From pig roasts to Butch Cassidy to Territorial Spies

—Kate Nelson

Outlaws, Rough Riders, classic restaurants and a possible spy will come to life at the 2012 New Mexico Statehood History Conference, May 3 to 5, in Santa Fe. Presented by the Historical Society of New Mexico and the New Mexico History Museum/Palace of the Governors, this Centennial version of the Society’s annual conference includes a special treat: a daylong free symposium, open to the public, plus free admission to the History Museum on May 3.

The conference, May 4 and 5 at the Santa Fe Convention and Visitors Center, is held in collaboration with the New Mexico Heritage Preservation Alliance, which is having its annual conference at La Posada that weekend. Details, including special hotel rates and how to register for all or part of the Statehood History Conference, are at the Historical Society’s web site:

“Whether you’re interested in the Centennial or New Mexico history in general, we’re gathering writers and historians you’ll enjoy meeting and whose research is sure to enlighten you,” said Mike Stevenson, president of the Historical Society. “Holding this year’s event in the capital city, where lawmakers worked so hard to move the Territory toward statehood, means we’ll be surrounded by history indoors at the sessions and outdoors strolling the streets of Santa Fe.”

The symposium’s keynote address, "New Mexico Statehood, an Earlier Perception," will be given by Dr. Robert W. Larson, author of the authoritative and classic New Mexico's Quest for Statehood, 1846-1912. Other speakers include Dr. David Van Holtby, "New Mexico's Rough Road to Statehood," Robert Torrez, "Law and Order and the Quest for New Mexico Statehood," and Henrietta Martinez Christmas, "New Mexico's Icons."  Dr. Richard Melzer will introduce and moderate the symposium. (Seating in the museum’s auditorium is limited; first-come first-served.)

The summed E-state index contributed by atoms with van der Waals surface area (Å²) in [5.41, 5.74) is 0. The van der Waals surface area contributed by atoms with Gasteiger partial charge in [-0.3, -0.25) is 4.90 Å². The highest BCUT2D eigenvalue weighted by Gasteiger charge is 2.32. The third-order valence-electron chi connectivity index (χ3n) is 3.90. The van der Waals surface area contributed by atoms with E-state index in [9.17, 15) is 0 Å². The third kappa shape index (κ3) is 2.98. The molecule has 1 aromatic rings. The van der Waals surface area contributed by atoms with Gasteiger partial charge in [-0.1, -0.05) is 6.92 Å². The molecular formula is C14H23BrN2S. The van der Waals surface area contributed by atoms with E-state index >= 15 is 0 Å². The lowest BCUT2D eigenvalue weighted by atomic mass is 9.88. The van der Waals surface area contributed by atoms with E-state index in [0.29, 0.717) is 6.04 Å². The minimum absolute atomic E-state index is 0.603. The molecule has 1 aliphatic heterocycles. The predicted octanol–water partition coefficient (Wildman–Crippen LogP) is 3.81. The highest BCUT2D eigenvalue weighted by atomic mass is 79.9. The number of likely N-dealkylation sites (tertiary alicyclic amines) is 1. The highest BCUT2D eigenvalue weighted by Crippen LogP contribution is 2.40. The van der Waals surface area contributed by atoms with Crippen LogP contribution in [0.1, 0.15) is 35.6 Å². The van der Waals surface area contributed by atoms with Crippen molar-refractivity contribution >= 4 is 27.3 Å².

The statehood theme continues May 4 and 5 at the Society’s conference, with topics ranging from traditional foods in Native American communities, land-grant studies, Western characters like Kit Carson and Wyatt Earp, and controversial New Mexico politicos such as Thomas Benton Catron, Bronson Cutting, and New Mexico’s first Territorial Governor (and possible U.S. spy) James S. Calhoun. The conference’s twenty four sessions and nearly seventy presentations include:

  • “Juan Dominguez de Mendoza: Soldier and Frontiersman of Seventeenth-Century New Mexico,” by historians Marc Simmons and José Antonio Esquibel
  • “The Changing Character of New Mexico Statehood as Reflected by the Santa Fe Fiesta Celebration,” by Andrew Lovato, assistant professor of speech communications at Santa Fe Community College.
  • “Butch Cassidy in New Mexico: His Winning Ways, Dancing Feet, and Postmortem Return,” by free-lance writer Nancy Coggeshall.
  • “U.S. Army Nurses at Fort Bayard,” by Cecilia Jensen Bell, a researcher with the Fort Bayard Historical Preservation Society.
  • “La Matanza: Conserving Identity through Food in Los Lunas,” by Daniel Valverde, an anthropology student at New Mexico State University.

The New Mexico History Museum is at 113 Lincoln Avenue, in Santa Fe, NM. It is a division of the Department of Cultural Affairs.